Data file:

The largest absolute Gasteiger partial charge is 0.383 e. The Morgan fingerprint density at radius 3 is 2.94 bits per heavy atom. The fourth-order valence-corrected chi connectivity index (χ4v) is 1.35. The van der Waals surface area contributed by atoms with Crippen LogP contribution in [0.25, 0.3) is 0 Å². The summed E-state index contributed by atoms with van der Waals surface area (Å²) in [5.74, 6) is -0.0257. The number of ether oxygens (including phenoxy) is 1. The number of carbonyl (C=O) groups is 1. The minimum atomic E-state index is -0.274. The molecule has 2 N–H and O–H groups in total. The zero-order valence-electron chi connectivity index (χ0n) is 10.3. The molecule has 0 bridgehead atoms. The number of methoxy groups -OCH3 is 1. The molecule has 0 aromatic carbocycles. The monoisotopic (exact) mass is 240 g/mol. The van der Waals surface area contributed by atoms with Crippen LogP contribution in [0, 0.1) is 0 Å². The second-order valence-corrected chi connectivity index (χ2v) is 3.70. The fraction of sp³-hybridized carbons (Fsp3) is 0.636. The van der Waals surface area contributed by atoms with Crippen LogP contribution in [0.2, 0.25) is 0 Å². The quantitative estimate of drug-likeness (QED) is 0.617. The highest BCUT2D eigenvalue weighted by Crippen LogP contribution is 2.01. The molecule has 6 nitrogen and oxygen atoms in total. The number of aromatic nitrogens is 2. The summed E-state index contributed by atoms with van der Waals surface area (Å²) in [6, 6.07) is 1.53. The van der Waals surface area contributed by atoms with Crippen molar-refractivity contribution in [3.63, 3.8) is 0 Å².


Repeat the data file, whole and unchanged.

The largest absolute Gasteiger partial charge is 0.383 e. The Morgan fingerprint density at radius 3 is 2.94 bits per heavy atom. The fourth-order valence-corrected chi connectivity index (χ4v) is 1.35. The van der Waals surface area contributed by atoms with Crippen LogP contribution in [0.25, 0.3) is 0 Å². The summed E-state index contributed by atoms with van der Waals surface area (Å²) in [5.74, 6) is -0.0257. The number of ether oxygens (including phenoxy) is 1. The number of carbonyl (C=O) groups is 1. The minimum atomic E-state index is -0.274. The molecule has 2 N–H and O–H groups in total. The zero-order valence-electron chi connectivity index (χ0n) is 10.3. The molecule has 0 bridgehead atoms. The number of methoxy groups -OCH3 is 1. The molecule has 0 aromatic carbocycles. The monoisotopic (exact) mass is 240 g/mol. The van der Waals surface area contributed by atoms with Crippen LogP contribution in [0, 0.1) is 0 Å². The second-order valence-corrected chi connectivity index (χ2v) is 3.70. The fraction of sp³-hybridized carbons (Fsp3) is 0.636. The van der Waals surface area contributed by atoms with Crippen LogP contribution in [0.2, 0.25) is 0 Å². The quantitative estimate of drug-likeness (QED) is 0.617. The highest BCUT2D eigenvalue weighted by Crippen LogP contribution is 2.01. The molecule has 6 nitrogen and oxygen atoms in total. The number of aromatic nitrogens is 2. The summed E-state index contributed by atoms with van der Waals surface area (Å²) in [6, 6.07) is 1.53. The van der Waals surface area contributed by atoms with Crippen molar-refractivity contribution in [3.63, 3.8) is 0 Å².